BMW claims this thing will do 0-100 km/h (62 mph) from standstill in 4.5 seconds, but it feels faster than that. Launch Control does its job well, especially considering the M40i can only be had in rear-wheel drive guise. I tested the feature a number of times and noticed minimal wheelspin which is a good sign, even though the tarmac was damp. Switch DSC off though and things change quite a lot.
Coincidence made it that for the local launch of the new Z4 I was invited to test it out on a proper track and see for myself how the roadster handles the intricacies of a circuit. The track we were on was rather short and quite technical too, with only one straight that allowed you to tap out at around 100 mph (160 km/h) so some would say it would be the perfect proving ground for a car like the Z4.
What I did notice is that it is a very capable car on the track and I’d say the M Performance model is more at home here than around town. The engine is the main star here and it is, at the moment, the main advantage the Z4 has over its main rival, the Porsche Boxster.
It has a beautiful soundtrack from those six cylinders perfectly aligned but that’s just the tip of the iceberg. For a car with a single turbo, the throttle responds incredibly fast to your input. There is some turbo lag but nothing we can really complain about.
The steering is yet another plus for the Z4. It’s direct, precise and a bit too heavy in Sport mode. Yes, the feedback could be better but – and I don’t know if that’s because I’m simply becoming more used to EPS – you know where the car is going at all times. Just look at the spot where you need to go, turn and the car listens like a well-trained German shepherd. Chip in the extremely playful rear end and you can basically steer with the gas pedal if you know what you’re doing.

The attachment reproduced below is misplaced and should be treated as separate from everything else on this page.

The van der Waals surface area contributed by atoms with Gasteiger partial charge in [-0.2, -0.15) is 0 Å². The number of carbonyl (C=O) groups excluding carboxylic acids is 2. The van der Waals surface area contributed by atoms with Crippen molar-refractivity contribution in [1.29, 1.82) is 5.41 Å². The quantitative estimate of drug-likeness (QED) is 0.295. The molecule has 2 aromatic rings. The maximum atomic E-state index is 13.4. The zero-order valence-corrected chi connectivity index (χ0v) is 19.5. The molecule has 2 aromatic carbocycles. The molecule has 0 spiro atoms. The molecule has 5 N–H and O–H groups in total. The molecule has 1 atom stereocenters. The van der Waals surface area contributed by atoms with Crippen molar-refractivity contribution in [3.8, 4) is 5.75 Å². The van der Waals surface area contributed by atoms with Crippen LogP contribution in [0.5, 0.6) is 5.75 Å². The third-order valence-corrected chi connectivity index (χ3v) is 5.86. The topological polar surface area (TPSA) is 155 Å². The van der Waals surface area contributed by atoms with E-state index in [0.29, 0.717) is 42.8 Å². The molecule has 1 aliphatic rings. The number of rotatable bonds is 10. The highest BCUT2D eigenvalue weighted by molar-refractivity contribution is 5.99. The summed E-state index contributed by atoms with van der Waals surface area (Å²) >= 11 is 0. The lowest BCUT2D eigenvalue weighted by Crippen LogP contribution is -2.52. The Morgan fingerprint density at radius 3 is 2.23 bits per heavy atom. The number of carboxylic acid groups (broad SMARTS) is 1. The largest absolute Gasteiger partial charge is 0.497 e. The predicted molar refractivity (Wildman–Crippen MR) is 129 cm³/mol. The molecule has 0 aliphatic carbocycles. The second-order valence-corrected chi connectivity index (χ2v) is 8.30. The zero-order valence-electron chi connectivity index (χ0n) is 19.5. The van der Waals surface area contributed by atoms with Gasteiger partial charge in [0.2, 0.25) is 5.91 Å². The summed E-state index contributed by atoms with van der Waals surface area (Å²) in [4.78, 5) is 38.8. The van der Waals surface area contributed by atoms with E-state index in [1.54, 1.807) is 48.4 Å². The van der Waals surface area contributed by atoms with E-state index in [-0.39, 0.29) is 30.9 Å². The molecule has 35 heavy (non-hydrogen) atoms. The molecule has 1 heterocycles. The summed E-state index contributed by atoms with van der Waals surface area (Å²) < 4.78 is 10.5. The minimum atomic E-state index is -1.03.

It’s a rewarding experience to track the Z4 M40i, especially with the electronic nannies off. The front-end has plenty of grip while the shorter wheelbase of the car, compared to its predecessor, makes it agile and fun to toss around. You no longer feel like you’re sitting on the rear axle and that, in my book, is a plus, as it puts you right in the middle of the action. I guess a special shout out is in order for the standard Michelin Pilot Super Sport tires that do make a difference when it comes to the aforementioned grip.
The brakes are excellent but a bit hard to modulate at first. Being a brake by wire setup, that’s to be expected though, as the feedback you get is not what it used to be. However, there’s an advantage to that as well, as once you figure out how much pressure to apply, you don’t have to make many more adjustments later down the line.